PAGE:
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Tip that might ??? change your shaving life.

The next three months are tied up with life events I find amazingly glorious, but I’m scheduling time in July to wonder why, exactly, you would think and say such things. I suspect demons.
Huh? No demons, whatever that is implying.

I think many people overthink shaving. I know I did at one time. I was just playing off the other member stating "It's just shaving".

It was even in the B&B guidelines at one time.....""12. Remember that in the end, it's not solving world hunger. It's just shaving!"
 
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Well I'm a cold water rinsing shaver after each pass and I have been doing it for years and I believe it helps calm the skin.
I do not get near the weepers as some of the Youtubers get and also it is very awakening to have cold water splash.
It is not natural to have hot water splashed on your face according to skin doctors and when you think about 2000 years ago before Christ folks did not heat water to shave or even wash their body's, but royalty no doubt did some times, my $.02 worth.
As for the razor being rinsed with cold water I have recently tried this(2 days now) and it gives a nice sensation to the face and from my limited research the reason for this procedure is to prevent expansion and contraction of the finite edge of the blade is what this physicist explained to Geo Fatboy customer in the email to him.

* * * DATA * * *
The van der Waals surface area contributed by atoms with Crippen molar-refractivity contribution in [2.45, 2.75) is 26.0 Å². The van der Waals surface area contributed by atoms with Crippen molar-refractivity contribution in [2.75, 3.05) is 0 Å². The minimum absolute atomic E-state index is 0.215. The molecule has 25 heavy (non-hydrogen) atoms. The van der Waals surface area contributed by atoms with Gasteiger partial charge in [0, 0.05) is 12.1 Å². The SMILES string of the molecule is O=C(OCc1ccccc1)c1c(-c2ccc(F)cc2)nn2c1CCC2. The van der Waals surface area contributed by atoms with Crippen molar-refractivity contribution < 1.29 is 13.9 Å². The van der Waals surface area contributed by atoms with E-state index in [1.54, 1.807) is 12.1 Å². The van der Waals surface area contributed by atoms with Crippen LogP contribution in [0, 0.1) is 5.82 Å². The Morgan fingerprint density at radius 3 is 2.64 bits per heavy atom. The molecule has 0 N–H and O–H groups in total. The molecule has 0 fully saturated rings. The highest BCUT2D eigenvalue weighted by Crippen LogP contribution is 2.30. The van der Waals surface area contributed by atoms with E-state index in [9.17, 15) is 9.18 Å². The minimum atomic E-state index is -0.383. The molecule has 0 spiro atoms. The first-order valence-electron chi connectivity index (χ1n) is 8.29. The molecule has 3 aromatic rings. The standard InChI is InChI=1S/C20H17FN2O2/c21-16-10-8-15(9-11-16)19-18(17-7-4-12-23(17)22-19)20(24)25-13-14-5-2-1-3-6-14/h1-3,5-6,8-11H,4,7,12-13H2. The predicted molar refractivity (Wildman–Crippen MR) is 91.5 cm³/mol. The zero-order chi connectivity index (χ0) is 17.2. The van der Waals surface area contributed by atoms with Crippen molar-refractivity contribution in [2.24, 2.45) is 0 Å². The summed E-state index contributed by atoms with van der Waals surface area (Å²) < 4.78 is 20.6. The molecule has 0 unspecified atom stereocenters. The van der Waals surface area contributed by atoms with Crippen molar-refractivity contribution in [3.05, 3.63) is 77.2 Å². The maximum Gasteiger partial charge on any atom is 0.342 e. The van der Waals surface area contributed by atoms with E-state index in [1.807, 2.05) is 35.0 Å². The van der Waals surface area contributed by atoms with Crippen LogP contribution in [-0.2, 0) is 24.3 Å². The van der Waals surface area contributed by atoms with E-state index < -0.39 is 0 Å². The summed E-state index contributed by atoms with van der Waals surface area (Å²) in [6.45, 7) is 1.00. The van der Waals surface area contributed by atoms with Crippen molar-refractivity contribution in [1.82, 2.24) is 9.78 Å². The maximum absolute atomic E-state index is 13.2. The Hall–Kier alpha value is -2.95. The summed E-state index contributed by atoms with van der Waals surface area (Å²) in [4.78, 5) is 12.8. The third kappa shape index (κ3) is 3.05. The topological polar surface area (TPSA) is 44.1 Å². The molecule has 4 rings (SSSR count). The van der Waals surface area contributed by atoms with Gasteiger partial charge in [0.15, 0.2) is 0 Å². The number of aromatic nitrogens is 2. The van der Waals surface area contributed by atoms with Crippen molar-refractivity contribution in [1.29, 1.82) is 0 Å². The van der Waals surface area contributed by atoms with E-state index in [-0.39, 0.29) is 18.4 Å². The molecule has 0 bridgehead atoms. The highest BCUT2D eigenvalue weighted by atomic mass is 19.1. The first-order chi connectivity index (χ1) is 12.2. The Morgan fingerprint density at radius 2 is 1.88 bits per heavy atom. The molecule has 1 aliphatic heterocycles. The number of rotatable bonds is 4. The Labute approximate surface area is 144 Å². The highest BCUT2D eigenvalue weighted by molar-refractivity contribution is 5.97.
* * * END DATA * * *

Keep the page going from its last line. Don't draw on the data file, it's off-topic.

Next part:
What the physicist tried to explain is the edge of the blade is measured in millionth of a inch or micro inch and the expansion from the hot water rinse breaks the edge quicker and also the coatings is my understanding if that makes any sense.
I used this method of rinsing my razor with cold water with a GSB blade(1) this morning and I received a perfect shave and my skin feels perfectly good.
Is it from the cold razor rinse? I'm not going to even dispute that claim but it sure feels good.
I still use warm lather when applying to the face in winter months and also like that face feel, results matter and if it helps a person why would you not give it a try for what it takes IMO. Its also cheaper than hot water I suppose.:yikes::lol:
(1millonth of a inch = .000001 inches)
 
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"Cold Shaving" is an actual thing. Ben Franklin among others promoted it. Cold water = stiff whiskers = cleaner cut. Cold water and skin don't promote as much bacteria growth as a warm environment. I kind of go with what ever water temp is available to me at the time.

This-as having a coarse beard, the cold water is much happier skin and the hairs don't flop

Mine super stiff but get much softer when hot washed, tend to mash the edge while trying to cut.

Also, was given as advice back in the day :)
 

thombrogan

Lounging On The Isle Of Tugsley.
why would you not give it a try for what it takes IMO.

I’m nine days in on cold water shaving and eight days in on @TobyC style prep.

Three biggest hurdles:

1. Wanting to shave the moment I feel stubble
2. Temptation to offer an alternate explanation with enough things wrong enough to guarantee lifetime achievement awards from the Dunning Kruger Foundation
3. Fighting back urge to shout praises from mountaintops as though I had changed my diet or did a vigorous physical workout
 
I know some people on here use cold water to shave, but I'm not sure why.